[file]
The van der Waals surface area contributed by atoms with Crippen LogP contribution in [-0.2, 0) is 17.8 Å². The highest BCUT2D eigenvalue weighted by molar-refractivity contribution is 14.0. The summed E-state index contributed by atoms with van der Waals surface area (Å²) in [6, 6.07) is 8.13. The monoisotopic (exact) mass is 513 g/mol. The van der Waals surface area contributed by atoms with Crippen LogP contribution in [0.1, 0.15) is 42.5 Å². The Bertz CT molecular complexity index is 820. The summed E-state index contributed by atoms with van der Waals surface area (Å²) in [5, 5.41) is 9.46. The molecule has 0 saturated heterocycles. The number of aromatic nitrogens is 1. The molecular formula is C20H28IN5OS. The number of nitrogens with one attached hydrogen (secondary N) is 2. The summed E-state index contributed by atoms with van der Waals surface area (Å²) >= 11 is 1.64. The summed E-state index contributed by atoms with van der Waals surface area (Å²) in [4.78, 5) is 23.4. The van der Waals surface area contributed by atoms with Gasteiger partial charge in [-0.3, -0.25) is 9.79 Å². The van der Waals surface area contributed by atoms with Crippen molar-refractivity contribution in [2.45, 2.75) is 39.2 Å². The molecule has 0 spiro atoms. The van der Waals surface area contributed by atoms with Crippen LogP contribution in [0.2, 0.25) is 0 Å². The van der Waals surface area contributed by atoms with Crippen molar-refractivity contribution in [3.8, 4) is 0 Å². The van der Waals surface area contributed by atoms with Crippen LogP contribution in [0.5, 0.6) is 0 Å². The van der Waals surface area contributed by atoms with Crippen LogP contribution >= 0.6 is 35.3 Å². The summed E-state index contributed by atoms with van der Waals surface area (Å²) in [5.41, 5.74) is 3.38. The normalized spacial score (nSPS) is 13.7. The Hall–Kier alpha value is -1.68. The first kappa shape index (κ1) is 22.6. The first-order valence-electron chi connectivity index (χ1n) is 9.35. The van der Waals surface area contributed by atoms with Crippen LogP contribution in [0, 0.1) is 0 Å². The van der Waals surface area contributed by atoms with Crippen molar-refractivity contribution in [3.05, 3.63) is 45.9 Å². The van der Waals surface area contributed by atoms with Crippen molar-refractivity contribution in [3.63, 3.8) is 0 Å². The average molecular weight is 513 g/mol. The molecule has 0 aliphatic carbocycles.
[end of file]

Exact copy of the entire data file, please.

The van der Waals surface area contributed by atoms with Crippen LogP contribution in [-0.2, 0) is 17.8 Å². The highest BCUT2D eigenvalue weighted by molar-refractivity contribution is 14.0. The summed E-state index contributed by atoms with van der Waals surface area (Å²) in [6, 6.07) is 8.13. The monoisotopic (exact) mass is 513 g/mol. The van der Waals surface area contributed by atoms with Crippen LogP contribution in [0.1, 0.15) is 42.5 Å². The Bertz CT molecular complexity index is 820. The summed E-state index contributed by atoms with van der Waals surface area (Å²) in [5, 5.41) is 9.46. The molecule has 0 saturated heterocycles. The number of aromatic nitrogens is 1. The molecular formula is C20H28IN5OS. The number of nitrogens with one attached hydrogen (secondary N) is 2. The summed E-state index contributed by atoms with van der Waals surface area (Å²) >= 11 is 1.64. The summed E-state index contributed by atoms with van der Waals surface area (Å²) in [4.78, 5) is 23.4. The van der Waals surface area contributed by atoms with Gasteiger partial charge in [-0.3, -0.25) is 9.79 Å². The van der Waals surface area contributed by atoms with Crippen molar-refractivity contribution in [2.45, 2.75) is 39.2 Å². The molecule has 0 spiro atoms. The van der Waals surface area contributed by atoms with Crippen LogP contribution in [0.2, 0.25) is 0 Å². The van der Waals surface area contributed by atoms with Crippen molar-refractivity contribution in [3.8, 4) is 0 Å². The van der Waals surface area contributed by atoms with Crippen LogP contribution in [0.5, 0.6) is 0 Å². The van der Waals surface area contributed by atoms with Crippen LogP contribution >= 0.6 is 35.3 Å². The summed E-state index contributed by atoms with van der Waals surface area (Å²) in [5.41, 5.74) is 3.38. The normalized spacial score (nSPS) is 13.7. The Hall–Kier alpha value is -1.68. The first kappa shape index (κ1) is 22.6. The first-order valence-electron chi connectivity index (χ1n) is 9.35. The van der Waals surface area contributed by atoms with Crippen LogP contribution in [0, 0.1) is 0 Å². The van der Waals surface area contributed by atoms with Crippen molar-refractivity contribution in [3.05, 3.63) is 45.9 Å². The van der Waals surface area contributed by atoms with Crippen molar-refractivity contribution in [3.63, 3.8) is 0 Å². The average molecular weight is 513 g/mol. The molecule has 0 aliphatic carbocycles.